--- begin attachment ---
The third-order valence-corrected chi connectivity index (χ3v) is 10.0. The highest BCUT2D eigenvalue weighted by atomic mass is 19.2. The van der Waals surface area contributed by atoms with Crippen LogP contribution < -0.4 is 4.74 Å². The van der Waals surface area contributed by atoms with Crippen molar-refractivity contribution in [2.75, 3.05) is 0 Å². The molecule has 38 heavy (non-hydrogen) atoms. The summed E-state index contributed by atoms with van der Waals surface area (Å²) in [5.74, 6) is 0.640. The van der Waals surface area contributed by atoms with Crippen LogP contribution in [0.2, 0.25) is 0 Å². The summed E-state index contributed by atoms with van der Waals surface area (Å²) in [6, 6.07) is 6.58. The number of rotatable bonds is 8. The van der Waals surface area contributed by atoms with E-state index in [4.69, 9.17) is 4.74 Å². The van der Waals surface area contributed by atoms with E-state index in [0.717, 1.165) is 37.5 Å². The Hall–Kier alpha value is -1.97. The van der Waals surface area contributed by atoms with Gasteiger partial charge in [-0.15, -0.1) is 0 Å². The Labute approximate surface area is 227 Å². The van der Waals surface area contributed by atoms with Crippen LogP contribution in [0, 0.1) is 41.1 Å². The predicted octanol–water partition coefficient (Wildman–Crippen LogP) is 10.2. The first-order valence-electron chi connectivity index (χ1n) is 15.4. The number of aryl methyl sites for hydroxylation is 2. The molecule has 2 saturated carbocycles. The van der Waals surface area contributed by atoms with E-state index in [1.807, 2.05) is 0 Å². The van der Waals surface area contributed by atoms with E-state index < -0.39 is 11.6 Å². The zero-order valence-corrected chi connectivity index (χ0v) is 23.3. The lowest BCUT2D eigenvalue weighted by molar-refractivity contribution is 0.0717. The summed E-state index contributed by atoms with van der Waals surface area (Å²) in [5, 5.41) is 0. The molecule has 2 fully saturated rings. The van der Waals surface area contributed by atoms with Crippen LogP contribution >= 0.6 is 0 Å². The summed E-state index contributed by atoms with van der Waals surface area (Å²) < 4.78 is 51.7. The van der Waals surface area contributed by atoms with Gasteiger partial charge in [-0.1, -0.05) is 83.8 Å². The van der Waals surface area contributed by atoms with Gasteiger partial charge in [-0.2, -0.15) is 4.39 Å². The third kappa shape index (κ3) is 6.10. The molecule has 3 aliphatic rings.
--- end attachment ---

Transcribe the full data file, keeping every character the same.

The third-order valence-corrected chi connectivity index (χ3v) is 10.0. The highest BCUT2D eigenvalue weighted by atomic mass is 19.2. The van der Waals surface area contributed by atoms with Crippen LogP contribution < -0.4 is 4.74 Å². The van der Waals surface area contributed by atoms with Crippen molar-refractivity contribution in [2.75, 3.05) is 0 Å². The molecule has 38 heavy (non-hydrogen) atoms. The summed E-state index contributed by atoms with van der Waals surface area (Å²) in [5.74, 6) is 0.640. The van der Waals surface area contributed by atoms with Crippen LogP contribution in [0.2, 0.25) is 0 Å². The summed E-state index contributed by atoms with van der Waals surface area (Å²) in [6, 6.07) is 6.58. The number of rotatable bonds is 8. The van der Waals surface area contributed by atoms with E-state index in [4.69, 9.17) is 4.74 Å². The van der Waals surface area contributed by atoms with E-state index in [0.717, 1.165) is 37.5 Å². The Hall–Kier alpha value is -1.97. The van der Waals surface area contributed by atoms with Gasteiger partial charge in [-0.15, -0.1) is 0 Å². The Labute approximate surface area is 227 Å². The van der Waals surface area contributed by atoms with Crippen LogP contribution in [0, 0.1) is 41.1 Å². The predicted octanol–water partition coefficient (Wildman–Crippen LogP) is 10.2. The first-order valence-electron chi connectivity index (χ1n) is 15.4. The number of aryl methyl sites for hydroxylation is 2. The molecule has 2 saturated carbocycles. The van der Waals surface area contributed by atoms with E-state index in [1.807, 2.05) is 0 Å². The van der Waals surface area contributed by atoms with E-state index < -0.39 is 11.6 Å². The zero-order valence-corrected chi connectivity index (χ0v) is 23.3. The lowest BCUT2D eigenvalue weighted by molar-refractivity contribution is 0.0717. The summed E-state index contributed by atoms with van der Waals surface area (Å²) in [5, 5.41) is 0. The molecule has 2 fully saturated rings. The van der Waals surface area contributed by atoms with Crippen LogP contribution >= 0.6 is 0 Å². The summed E-state index contributed by atoms with van der Waals surface area (Å²) < 4.78 is 51.7. The van der Waals surface area contributed by atoms with Gasteiger partial charge in [-0.1, -0.05) is 83.8 Å². The van der Waals surface area contributed by atoms with Gasteiger partial charge in [-0.2, -0.15) is 4.39 Å². The third kappa shape index (κ3) is 6.10. The molecule has 3 aliphatic rings.